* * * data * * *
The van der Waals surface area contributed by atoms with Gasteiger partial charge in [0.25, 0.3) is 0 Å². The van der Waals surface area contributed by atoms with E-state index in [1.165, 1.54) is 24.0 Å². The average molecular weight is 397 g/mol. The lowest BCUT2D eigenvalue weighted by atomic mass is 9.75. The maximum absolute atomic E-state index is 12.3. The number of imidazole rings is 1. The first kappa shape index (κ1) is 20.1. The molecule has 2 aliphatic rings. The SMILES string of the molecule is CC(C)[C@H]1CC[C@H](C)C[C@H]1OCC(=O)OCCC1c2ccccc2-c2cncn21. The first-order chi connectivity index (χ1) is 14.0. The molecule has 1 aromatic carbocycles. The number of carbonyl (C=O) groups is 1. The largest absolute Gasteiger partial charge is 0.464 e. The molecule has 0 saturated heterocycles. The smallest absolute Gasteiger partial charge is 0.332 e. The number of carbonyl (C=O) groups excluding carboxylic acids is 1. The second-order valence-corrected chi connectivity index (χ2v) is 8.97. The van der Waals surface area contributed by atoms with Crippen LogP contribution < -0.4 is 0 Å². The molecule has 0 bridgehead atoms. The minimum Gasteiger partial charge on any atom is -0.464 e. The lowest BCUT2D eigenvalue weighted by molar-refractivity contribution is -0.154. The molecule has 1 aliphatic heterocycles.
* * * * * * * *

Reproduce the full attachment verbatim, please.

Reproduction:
The van der Waals surface area contributed by atoms with Gasteiger partial charge in [0.25, 0.3) is 0 Å². The van der Waals surface area contributed by atoms with E-state index in [1.165, 1.54) is 24.0 Å². The average molecular weight is 397 g/mol. The lowest BCUT2D eigenvalue weighted by atomic mass is 9.75. The maximum absolute atomic E-state index is 12.3. The number of imidazole rings is 1. The first kappa shape index (κ1) is 20.1. The molecule has 2 aliphatic rings. The SMILES string of the molecule is CC(C)[C@H]1CC[C@H](C)C[C@H]1OCC(=O)OCCC1c2ccccc2-c2cncn21. The first-order chi connectivity index (χ1) is 14.0. The molecule has 1 aromatic carbocycles. The number of carbonyl (C=O) groups is 1. The largest absolute Gasteiger partial charge is 0.464 e. The molecule has 0 saturated heterocycles. The smallest absolute Gasteiger partial charge is 0.332 e. The number of carbonyl (C=O) groups excluding carboxylic acids is 1. The second-order valence-corrected chi connectivity index (χ2v) is 8.97. The van der Waals surface area contributed by atoms with Crippen LogP contribution < -0.4 is 0 Å². The molecule has 0 bridgehead atoms. The minimum Gasteiger partial charge on any atom is -0.464 e. The lowest BCUT2D eigenvalue weighted by molar-refractivity contribution is -0.154. The molecule has 1 aliphatic heterocycles.